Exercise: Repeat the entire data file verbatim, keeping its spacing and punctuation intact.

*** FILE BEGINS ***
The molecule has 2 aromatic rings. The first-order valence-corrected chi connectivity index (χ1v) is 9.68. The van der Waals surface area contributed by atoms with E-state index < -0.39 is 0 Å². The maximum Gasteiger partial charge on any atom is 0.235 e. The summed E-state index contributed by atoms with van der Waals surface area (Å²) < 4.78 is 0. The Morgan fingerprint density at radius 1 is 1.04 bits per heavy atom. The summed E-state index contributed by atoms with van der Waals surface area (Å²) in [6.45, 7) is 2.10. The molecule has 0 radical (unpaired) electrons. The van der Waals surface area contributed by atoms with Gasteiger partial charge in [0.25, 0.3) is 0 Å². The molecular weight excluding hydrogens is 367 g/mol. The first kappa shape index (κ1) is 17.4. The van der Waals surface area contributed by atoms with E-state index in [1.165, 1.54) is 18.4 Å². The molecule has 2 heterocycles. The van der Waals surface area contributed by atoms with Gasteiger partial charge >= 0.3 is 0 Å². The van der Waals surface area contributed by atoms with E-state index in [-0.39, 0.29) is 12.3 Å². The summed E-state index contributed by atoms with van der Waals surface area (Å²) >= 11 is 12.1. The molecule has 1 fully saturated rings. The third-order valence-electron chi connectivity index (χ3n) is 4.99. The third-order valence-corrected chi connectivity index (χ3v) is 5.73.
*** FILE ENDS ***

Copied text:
The molecule has 2 aromatic rings. The first-order valence-corrected chi connectivity index (χ1v) is 9.68. The van der Waals surface area contributed by atoms with E-state index < -0.39 is 0 Å². The maximum Gasteiger partial charge on any atom is 0.235 e. The summed E-state index contributed by atoms with van der Waals surface area (Å²) < 4.78 is 0. The Morgan fingerprint density at radius 1 is 1.04 bits per heavy atom. The summed E-state index contributed by atoms with van der Waals surface area (Å²) in [6.45, 7) is 2.10. The molecule has 0 radical (unpaired) electrons. The van der Waals surface area contributed by atoms with Gasteiger partial charge in [0.25, 0.3) is 0 Å². The molecular weight excluding hydrogens is 367 g/mol. The first kappa shape index (κ1) is 17.4. The van der Waals surface area contributed by atoms with E-state index in [1.165, 1.54) is 18.4 Å². The molecule has 2 heterocycles. The van der Waals surface area contributed by atoms with Gasteiger partial charge >= 0.3 is 0 Å². The van der Waals surface area contributed by atoms with E-state index in [-0.39, 0.29) is 12.3 Å². The summed E-state index contributed by atoms with van der Waals surface area (Å²) >= 11 is 12.1. The molecule has 1 fully saturated rings. The third-order valence-electron chi connectivity index (χ3n) is 4.99. The third-order valence-corrected chi connectivity index (χ3v) is 5.73.